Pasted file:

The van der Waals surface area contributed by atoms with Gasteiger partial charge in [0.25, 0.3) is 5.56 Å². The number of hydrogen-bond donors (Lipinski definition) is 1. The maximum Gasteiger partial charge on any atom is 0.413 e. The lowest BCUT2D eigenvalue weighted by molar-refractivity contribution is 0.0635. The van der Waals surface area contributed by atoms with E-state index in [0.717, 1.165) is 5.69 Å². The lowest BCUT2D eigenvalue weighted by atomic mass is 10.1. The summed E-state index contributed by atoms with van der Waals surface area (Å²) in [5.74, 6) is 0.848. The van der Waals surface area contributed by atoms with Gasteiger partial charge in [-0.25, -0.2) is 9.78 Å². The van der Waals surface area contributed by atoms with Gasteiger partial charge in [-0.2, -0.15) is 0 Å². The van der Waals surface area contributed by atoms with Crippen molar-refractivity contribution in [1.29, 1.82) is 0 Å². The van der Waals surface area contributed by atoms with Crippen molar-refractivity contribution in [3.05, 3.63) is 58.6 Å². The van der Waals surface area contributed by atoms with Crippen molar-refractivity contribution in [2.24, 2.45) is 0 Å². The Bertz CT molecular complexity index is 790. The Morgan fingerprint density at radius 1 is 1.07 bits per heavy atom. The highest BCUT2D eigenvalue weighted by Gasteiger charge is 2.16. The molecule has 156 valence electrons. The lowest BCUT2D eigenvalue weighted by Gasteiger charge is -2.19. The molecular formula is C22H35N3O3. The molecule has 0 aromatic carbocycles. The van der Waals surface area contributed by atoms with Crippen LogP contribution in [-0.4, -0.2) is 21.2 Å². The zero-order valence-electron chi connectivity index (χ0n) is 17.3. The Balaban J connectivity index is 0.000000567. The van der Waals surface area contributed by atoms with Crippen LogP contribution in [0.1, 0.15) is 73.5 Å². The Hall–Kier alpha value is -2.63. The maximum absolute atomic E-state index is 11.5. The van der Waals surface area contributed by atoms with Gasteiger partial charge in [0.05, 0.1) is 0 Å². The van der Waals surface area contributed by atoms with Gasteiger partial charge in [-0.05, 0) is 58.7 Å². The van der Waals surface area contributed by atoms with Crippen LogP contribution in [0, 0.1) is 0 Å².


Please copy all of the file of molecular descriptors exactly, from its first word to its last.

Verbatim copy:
The van der Waals surface area contributed by atoms with Gasteiger partial charge in [0.25, 0.3) is 5.56 Å². The number of hydrogen-bond donors (Lipinski definition) is 1. The maximum Gasteiger partial charge on any atom is 0.413 e. The lowest BCUT2D eigenvalue weighted by molar-refractivity contribution is 0.0635. The van der Waals surface area contributed by atoms with E-state index in [0.717, 1.165) is 5.69 Å². The lowest BCUT2D eigenvalue weighted by atomic mass is 10.1. The summed E-state index contributed by atoms with van der Waals surface area (Å²) in [5.74, 6) is 0.848. The van der Waals surface area contributed by atoms with Gasteiger partial charge in [-0.25, -0.2) is 9.78 Å². The van der Waals surface area contributed by atoms with Gasteiger partial charge in [-0.2, -0.15) is 0 Å². The van der Waals surface area contributed by atoms with Crippen molar-refractivity contribution in [1.29, 1.82) is 0 Å². The van der Waals surface area contributed by atoms with Crippen molar-refractivity contribution in [3.05, 3.63) is 58.6 Å². The van der Waals surface area contributed by atoms with Crippen molar-refractivity contribution in [2.24, 2.45) is 0 Å². The Bertz CT molecular complexity index is 790. The Morgan fingerprint density at radius 1 is 1.07 bits per heavy atom. The highest BCUT2D eigenvalue weighted by Gasteiger charge is 2.16. The molecule has 156 valence electrons. The lowest BCUT2D eigenvalue weighted by Gasteiger charge is -2.19. The molecular formula is C22H35N3O3. The molecule has 0 aromatic carbocycles. The van der Waals surface area contributed by atoms with Crippen LogP contribution in [-0.4, -0.2) is 21.2 Å². The zero-order valence-electron chi connectivity index (χ0n) is 17.3. The Balaban J connectivity index is 0.000000567. The van der Waals surface area contributed by atoms with Crippen LogP contribution in [0.1, 0.15) is 73.5 Å². The Hall–Kier alpha value is -2.63. The maximum absolute atomic E-state index is 11.5. The van der Waals surface area contributed by atoms with Gasteiger partial charge in [0.05, 0.1) is 0 Å². The van der Waals surface area contributed by atoms with Gasteiger partial charge in [-0.05, 0) is 58.7 Å². The van der Waals surface area contributed by atoms with Crippen LogP contribution in [0, 0.1) is 0 Å².